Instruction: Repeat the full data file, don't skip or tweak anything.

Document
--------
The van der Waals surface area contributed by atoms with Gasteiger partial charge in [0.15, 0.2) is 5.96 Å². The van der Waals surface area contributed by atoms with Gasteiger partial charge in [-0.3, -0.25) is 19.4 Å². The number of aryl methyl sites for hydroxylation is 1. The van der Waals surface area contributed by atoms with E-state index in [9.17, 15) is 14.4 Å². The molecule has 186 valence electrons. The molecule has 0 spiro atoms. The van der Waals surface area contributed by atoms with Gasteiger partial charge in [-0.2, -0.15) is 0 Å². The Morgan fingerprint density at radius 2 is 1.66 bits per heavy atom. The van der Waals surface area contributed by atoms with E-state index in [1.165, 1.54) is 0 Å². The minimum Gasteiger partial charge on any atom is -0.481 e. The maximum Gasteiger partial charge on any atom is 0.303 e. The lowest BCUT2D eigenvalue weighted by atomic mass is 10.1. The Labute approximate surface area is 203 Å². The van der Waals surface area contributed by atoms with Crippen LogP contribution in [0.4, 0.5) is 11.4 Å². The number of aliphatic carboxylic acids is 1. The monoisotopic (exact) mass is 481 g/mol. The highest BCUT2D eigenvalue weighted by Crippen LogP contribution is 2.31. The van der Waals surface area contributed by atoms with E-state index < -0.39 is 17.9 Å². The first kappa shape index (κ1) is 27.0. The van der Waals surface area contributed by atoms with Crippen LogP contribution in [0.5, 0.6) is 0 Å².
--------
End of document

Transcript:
The van der Waals surface area contributed by atoms with Gasteiger partial charge in [0.15, 0.2) is 5.96 Å². The van der Waals surface area contributed by atoms with Gasteiger partial charge in [-0.3, -0.25) is 19.4 Å². The number of aryl methyl sites for hydroxylation is 1. The van der Waals surface area contributed by atoms with E-state index in [9.17, 15) is 14.4 Å². The molecule has 186 valence electrons. The molecule has 0 spiro atoms. The van der Waals surface area contributed by atoms with Gasteiger partial charge in [-0.2, -0.15) is 0 Å². The Morgan fingerprint density at radius 2 is 1.66 bits per heavy atom. The van der Waals surface area contributed by atoms with E-state index in [1.165, 1.54) is 0 Å². The minimum Gasteiger partial charge on any atom is -0.481 e. The maximum Gasteiger partial charge on any atom is 0.303 e. The lowest BCUT2D eigenvalue weighted by atomic mass is 10.1. The Labute approximate surface area is 203 Å². The van der Waals surface area contributed by atoms with Crippen LogP contribution in [0.4, 0.5) is 11.4 Å². The number of aliphatic carboxylic acids is 1. The monoisotopic (exact) mass is 481 g/mol. The highest BCUT2D eigenvalue weighted by Crippen LogP contribution is 2.31. The van der Waals surface area contributed by atoms with E-state index < -0.39 is 17.9 Å². The first kappa shape index (κ1) is 27.0. The van der Waals surface area contributed by atoms with Crippen LogP contribution in [0.5, 0.6) is 0 Å².